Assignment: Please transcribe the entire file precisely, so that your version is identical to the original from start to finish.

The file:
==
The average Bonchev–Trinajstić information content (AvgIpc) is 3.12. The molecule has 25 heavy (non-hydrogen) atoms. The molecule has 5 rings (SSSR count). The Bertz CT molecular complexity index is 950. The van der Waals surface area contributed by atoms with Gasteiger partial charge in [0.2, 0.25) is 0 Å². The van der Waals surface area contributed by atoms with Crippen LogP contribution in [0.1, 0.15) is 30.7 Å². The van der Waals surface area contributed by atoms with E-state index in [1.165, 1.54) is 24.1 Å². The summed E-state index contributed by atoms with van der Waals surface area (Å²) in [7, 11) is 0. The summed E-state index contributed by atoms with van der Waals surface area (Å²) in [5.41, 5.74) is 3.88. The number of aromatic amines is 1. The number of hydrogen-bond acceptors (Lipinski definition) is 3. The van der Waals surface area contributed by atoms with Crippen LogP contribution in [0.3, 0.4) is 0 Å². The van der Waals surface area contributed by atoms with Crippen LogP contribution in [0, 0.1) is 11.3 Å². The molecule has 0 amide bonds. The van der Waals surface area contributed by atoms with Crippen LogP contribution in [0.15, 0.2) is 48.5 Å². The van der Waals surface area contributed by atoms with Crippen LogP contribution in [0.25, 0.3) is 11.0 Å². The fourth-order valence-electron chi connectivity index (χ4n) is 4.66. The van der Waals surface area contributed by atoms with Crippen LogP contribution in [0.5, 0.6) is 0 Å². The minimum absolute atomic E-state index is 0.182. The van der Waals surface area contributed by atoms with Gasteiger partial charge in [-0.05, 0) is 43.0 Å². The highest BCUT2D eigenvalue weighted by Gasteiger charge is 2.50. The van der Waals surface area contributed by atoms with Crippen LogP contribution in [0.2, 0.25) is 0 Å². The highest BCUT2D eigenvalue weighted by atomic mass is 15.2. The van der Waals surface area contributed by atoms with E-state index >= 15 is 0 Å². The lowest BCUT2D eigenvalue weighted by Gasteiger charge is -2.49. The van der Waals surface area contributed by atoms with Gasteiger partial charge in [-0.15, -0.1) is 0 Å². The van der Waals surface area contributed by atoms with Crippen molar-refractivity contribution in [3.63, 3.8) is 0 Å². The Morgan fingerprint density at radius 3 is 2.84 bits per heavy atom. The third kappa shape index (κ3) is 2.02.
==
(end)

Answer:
The average Bonchev–Trinajstić information content (AvgIpc) is 3.12. The molecule has 25 heavy (non-hydrogen) atoms. The molecule has 5 rings (SSSR count). The Bertz CT molecular complexity index is 950. The van der Waals surface area contributed by atoms with Gasteiger partial charge in [0.2, 0.25) is 0 Å². The van der Waals surface area contributed by atoms with Crippen LogP contribution in [0.1, 0.15) is 30.7 Å². The van der Waals surface area contributed by atoms with E-state index in [1.165, 1.54) is 24.1 Å². The summed E-state index contributed by atoms with van der Waals surface area (Å²) in [7, 11) is 0. The summed E-state index contributed by atoms with van der Waals surface area (Å²) in [5.41, 5.74) is 3.88. The number of aromatic amines is 1. The number of hydrogen-bond acceptors (Lipinski definition) is 3. The van der Waals surface area contributed by atoms with Crippen LogP contribution in [0.3, 0.4) is 0 Å². The van der Waals surface area contributed by atoms with Crippen LogP contribution in [0, 0.1) is 11.3 Å². The molecule has 0 amide bonds. The van der Waals surface area contributed by atoms with Crippen LogP contribution in [0.15, 0.2) is 48.5 Å². The van der Waals surface area contributed by atoms with Crippen LogP contribution in [0.25, 0.3) is 11.0 Å². The fourth-order valence-electron chi connectivity index (χ4n) is 4.66. The van der Waals surface area contributed by atoms with Crippen LogP contribution in [0.5, 0.6) is 0 Å². The minimum absolute atomic E-state index is 0.182. The van der Waals surface area contributed by atoms with Gasteiger partial charge in [-0.05, 0) is 43.0 Å². The highest BCUT2D eigenvalue weighted by Gasteiger charge is 2.50. The van der Waals surface area contributed by atoms with Crippen LogP contribution in [0.2, 0.25) is 0 Å². The highest BCUT2D eigenvalue weighted by atomic mass is 15.2. The van der Waals surface area contributed by atoms with E-state index >= 15 is 0 Å². The lowest BCUT2D eigenvalue weighted by Gasteiger charge is -2.49. The van der Waals surface area contributed by atoms with Gasteiger partial charge in [-0.15, -0.1) is 0 Å². The van der Waals surface area contributed by atoms with Crippen molar-refractivity contribution in [3.63, 3.8) is 0 Å². The Morgan fingerprint density at radius 3 is 2.84 bits per heavy atom. The third kappa shape index (κ3) is 2.02.